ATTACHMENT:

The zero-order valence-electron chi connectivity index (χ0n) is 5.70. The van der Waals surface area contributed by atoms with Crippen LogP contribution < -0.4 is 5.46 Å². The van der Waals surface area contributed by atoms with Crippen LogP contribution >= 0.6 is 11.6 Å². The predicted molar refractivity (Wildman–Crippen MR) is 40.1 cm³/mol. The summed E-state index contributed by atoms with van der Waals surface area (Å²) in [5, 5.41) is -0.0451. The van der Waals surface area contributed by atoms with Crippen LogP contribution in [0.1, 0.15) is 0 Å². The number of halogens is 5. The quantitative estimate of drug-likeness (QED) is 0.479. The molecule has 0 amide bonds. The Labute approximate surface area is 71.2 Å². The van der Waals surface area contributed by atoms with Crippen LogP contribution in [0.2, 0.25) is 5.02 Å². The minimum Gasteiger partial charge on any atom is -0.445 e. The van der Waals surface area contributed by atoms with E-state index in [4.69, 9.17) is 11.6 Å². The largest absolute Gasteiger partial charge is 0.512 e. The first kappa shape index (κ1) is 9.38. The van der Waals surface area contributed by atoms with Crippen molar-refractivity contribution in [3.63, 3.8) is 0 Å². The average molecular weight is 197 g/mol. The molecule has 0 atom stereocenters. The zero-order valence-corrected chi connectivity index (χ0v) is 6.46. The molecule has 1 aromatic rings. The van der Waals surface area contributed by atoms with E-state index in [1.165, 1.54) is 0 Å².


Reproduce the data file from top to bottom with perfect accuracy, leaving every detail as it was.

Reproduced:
The zero-order valence-electron chi connectivity index (χ0n) is 5.70. The van der Waals surface area contributed by atoms with Crippen LogP contribution < -0.4 is 5.46 Å². The van der Waals surface area contributed by atoms with Crippen LogP contribution >= 0.6 is 11.6 Å². The predicted molar refractivity (Wildman–Crippen MR) is 40.1 cm³/mol. The summed E-state index contributed by atoms with van der Waals surface area (Å²) in [5, 5.41) is -0.0451. The van der Waals surface area contributed by atoms with Crippen LogP contribution in [0.1, 0.15) is 0 Å². The number of halogens is 5. The quantitative estimate of drug-likeness (QED) is 0.479. The molecule has 0 amide bonds. The Labute approximate surface area is 71.2 Å². The van der Waals surface area contributed by atoms with Crippen LogP contribution in [0.2, 0.25) is 5.02 Å². The minimum Gasteiger partial charge on any atom is -0.445 e. The van der Waals surface area contributed by atoms with E-state index in [4.69, 9.17) is 11.6 Å². The largest absolute Gasteiger partial charge is 0.512 e. The first kappa shape index (κ1) is 9.38. The van der Waals surface area contributed by atoms with Crippen molar-refractivity contribution in [3.63, 3.8) is 0 Å². The average molecular weight is 197 g/mol. The molecule has 0 atom stereocenters. The zero-order valence-corrected chi connectivity index (χ0v) is 6.46. The molecule has 1 aromatic rings. The van der Waals surface area contributed by atoms with E-state index in [1.165, 1.54) is 0 Å².